If you’ve been following the headlines in the HR world recently (or observing what’s going on within your own company), you’re probably all too familiar with the Great Resignation. The basic concept is that the pandemic has led employees worldwide to reevaluate their priorities, and as a result, they’re leaving their current roles en masse. 

The numbers back this up. In a survey from Indeed, 74% of recruiters, managers, and decision-makers surveyed say the Great Resignation is a “real and present” issue. And according to the Institute for Corporate Productivity, the top reasons employees are leaving include burnout, lack of advancement opportunities, and compensation. 

So what can you do to keep your employees engaged and motivated to stay at your company? Heads of learning from Klarna, 3M, and Capital One discussed this topic in a recent Udemy Business Forward session, Combatting the Great Resignation with Robust Learning Programs. Here are three strategies they discussed. 

1. Make internal mobility simple and easy

Employees today are often bombarded with messages from outside recruiters, and companies are turning to sign-on bonuses and other shiny ways to lure people away from their current roles. So how can you compete? 

Filip Lam, Global Head of Learning & Development at Klarna, says the key to retention is to help employees develop new skills and find new roles within your company. “We made it super easy to change jobs internally,” he says. Klarna set up emails that automatically go to both employees and their managers once they’ve been with the company for 18 months. The emails include a link to Klarna’s internal job site so employees can learn more about different roles. “You’re basically nudging people to think about opportunities inside the company,” says Filip. Providing ongoing opportunities for employees to learn and grow is an essential part of any retention strategy.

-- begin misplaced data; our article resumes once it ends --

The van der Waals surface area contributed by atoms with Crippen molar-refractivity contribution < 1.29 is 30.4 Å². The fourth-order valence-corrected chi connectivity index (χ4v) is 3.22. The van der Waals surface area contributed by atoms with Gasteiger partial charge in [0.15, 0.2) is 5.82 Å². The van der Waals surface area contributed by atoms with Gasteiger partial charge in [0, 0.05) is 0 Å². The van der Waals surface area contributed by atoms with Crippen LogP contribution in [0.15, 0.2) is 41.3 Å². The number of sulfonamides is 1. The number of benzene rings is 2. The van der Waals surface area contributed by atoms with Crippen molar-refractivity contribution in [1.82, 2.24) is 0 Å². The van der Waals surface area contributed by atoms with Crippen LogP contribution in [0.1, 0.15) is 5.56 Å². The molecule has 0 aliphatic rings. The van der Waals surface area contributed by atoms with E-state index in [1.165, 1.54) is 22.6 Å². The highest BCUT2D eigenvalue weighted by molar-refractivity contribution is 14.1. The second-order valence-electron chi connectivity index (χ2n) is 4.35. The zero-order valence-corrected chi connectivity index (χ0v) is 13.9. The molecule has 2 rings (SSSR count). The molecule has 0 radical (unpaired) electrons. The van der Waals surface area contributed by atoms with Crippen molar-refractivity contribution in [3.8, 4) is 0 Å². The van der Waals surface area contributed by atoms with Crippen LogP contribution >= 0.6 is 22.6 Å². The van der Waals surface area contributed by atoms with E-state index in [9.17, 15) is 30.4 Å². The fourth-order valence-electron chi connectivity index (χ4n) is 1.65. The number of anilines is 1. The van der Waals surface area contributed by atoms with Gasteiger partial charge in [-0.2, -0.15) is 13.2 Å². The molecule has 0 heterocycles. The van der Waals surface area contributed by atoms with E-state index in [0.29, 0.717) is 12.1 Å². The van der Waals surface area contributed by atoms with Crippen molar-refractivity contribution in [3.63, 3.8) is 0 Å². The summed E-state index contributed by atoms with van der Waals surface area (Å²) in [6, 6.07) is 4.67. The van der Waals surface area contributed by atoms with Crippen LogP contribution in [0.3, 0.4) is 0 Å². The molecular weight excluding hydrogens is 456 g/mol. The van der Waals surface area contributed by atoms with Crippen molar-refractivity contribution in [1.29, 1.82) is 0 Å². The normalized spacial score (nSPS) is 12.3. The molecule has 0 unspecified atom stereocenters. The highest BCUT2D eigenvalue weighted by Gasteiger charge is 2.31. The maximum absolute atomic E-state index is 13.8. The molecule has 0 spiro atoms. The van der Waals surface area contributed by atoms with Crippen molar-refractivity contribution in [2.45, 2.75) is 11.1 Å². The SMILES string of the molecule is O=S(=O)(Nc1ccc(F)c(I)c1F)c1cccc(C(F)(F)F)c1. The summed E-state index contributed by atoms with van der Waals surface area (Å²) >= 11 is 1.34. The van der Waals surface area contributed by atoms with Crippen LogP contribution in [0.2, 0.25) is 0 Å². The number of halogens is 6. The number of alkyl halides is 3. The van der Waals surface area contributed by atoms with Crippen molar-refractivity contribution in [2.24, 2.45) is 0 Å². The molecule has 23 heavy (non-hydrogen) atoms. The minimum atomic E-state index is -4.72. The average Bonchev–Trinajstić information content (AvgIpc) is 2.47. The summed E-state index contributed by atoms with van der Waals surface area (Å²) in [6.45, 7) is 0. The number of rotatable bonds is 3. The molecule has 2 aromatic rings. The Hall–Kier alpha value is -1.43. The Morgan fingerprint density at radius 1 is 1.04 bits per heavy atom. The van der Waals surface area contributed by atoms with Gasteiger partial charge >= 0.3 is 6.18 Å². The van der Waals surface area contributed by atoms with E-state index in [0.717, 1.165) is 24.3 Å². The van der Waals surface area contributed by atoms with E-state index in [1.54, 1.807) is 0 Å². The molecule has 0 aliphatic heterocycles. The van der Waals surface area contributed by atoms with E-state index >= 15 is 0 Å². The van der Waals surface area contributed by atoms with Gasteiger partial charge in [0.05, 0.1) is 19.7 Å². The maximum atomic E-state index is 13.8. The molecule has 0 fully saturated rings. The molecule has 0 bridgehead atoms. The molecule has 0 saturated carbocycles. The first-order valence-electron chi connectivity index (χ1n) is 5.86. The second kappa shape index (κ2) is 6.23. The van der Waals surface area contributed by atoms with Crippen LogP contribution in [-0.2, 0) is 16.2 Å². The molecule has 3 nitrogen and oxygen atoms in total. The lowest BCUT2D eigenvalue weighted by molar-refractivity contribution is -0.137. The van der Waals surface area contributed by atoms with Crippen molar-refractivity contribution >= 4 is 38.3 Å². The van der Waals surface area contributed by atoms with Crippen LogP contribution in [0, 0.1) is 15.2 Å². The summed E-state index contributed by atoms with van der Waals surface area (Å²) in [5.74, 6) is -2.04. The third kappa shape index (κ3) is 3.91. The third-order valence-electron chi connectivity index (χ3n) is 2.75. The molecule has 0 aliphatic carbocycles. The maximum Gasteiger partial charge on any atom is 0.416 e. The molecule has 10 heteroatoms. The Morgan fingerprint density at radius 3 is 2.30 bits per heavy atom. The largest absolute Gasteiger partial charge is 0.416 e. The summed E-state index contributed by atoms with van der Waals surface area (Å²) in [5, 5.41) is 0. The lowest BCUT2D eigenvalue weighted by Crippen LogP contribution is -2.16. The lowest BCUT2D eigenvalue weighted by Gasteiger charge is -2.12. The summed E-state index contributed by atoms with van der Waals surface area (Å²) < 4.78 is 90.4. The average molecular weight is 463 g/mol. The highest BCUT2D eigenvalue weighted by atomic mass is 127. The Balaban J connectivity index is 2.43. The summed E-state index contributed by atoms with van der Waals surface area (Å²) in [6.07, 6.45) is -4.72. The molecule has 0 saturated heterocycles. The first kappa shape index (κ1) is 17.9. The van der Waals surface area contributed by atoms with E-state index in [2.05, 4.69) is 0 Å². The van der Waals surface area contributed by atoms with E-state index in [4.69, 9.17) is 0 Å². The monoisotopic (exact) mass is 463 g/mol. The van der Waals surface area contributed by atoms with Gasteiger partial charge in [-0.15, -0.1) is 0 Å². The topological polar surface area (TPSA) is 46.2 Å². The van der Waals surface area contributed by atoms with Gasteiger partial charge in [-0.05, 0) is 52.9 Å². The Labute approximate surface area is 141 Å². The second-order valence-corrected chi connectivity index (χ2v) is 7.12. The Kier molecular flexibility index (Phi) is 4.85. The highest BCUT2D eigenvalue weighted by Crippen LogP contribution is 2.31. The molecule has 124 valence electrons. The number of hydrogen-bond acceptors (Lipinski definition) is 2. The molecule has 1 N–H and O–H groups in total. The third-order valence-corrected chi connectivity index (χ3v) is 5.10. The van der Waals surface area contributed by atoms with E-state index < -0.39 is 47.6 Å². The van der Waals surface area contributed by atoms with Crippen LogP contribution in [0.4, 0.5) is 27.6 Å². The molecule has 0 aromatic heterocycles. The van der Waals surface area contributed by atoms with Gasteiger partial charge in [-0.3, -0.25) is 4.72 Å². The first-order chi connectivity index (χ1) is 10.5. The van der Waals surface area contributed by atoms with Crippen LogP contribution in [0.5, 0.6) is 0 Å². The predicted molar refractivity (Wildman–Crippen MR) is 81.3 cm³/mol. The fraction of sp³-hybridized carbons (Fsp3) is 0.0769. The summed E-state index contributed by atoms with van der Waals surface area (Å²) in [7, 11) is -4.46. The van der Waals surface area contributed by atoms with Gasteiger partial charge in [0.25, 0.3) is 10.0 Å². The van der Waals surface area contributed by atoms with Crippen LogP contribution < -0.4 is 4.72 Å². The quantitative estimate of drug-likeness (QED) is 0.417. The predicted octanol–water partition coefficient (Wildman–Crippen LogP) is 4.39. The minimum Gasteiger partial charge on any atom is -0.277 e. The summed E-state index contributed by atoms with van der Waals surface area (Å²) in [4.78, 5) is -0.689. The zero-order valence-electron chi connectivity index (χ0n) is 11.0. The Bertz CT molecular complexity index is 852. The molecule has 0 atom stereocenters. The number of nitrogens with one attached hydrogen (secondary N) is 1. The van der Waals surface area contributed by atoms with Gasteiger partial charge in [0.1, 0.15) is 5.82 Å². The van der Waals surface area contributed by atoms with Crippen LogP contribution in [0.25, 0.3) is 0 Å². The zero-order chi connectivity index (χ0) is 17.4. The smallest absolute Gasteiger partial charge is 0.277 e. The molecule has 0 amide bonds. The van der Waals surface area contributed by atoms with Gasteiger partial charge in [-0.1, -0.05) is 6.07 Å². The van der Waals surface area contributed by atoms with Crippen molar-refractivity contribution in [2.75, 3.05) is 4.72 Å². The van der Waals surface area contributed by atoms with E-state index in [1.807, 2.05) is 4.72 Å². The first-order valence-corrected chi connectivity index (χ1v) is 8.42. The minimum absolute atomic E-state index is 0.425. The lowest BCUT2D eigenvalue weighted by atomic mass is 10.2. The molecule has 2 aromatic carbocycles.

2. Invest in leadership development

Managers heavily influence employee engagement. Gallup found that managers account for 70% of the variance in employee engagement scores. Dissatisfaction with managers has been a driving force behind the Great Resignation. “This is a mass acceleration of what we’re seeing coming out of the pandemic and the transition from the third to the fourth industrial age. People are looking for a different deal, and part of that different deal is better leaders,” says Samuel Ragsdale, Head of Enterprise Learning at 3M.

Samuel says today’s leaders need to fulfill three main criteria: they need to model the culture, actively coach and develop employees, and show they care. Not feeling valued by their manager is one of the top three reasons employees cite for leaving their workplace in 2021. Investing in leadership development can give your managers the skills that will help them successfully engage and retain their teams.

3. Build a feedback culture

Learning doesn’t just happen in formal training sessions. It can — and should — be a part of everyday work. In fact, workers have come to expect regular feedback as a way to supercharge their careers. “Employees are looking for constant development, feedback, and opportunities to advance their careers,” says Samuel. 

Keep in mind that in a remote setting, feedback can often get forgotten. “It’s important to give more and intentionally seek it from others,” writes Shelley Osborne, former VP of Learning at Udemy. Shelley suggests framing feedback as “fuel” and making it an essential part of how you work with your team. 

Make learning your secret weapon against the Great Resignation

The Great Resignation is here. And it’s causing employees to question what matters most. Eighty-five percent of employers agree that the pandemic has altered beliefs about what constitutes a good job. But this presents a real opportunity for learning and development professionals. Creating ways to learn and grow in the workplace — like the strategies discussed here — can reaffirm employees’ commitment to your organization and minimize the impact of the Great Resignation.

Looking for more actionable tips from HR and L&D leaders? Check out the rest of the content from Forward, available on-demand here.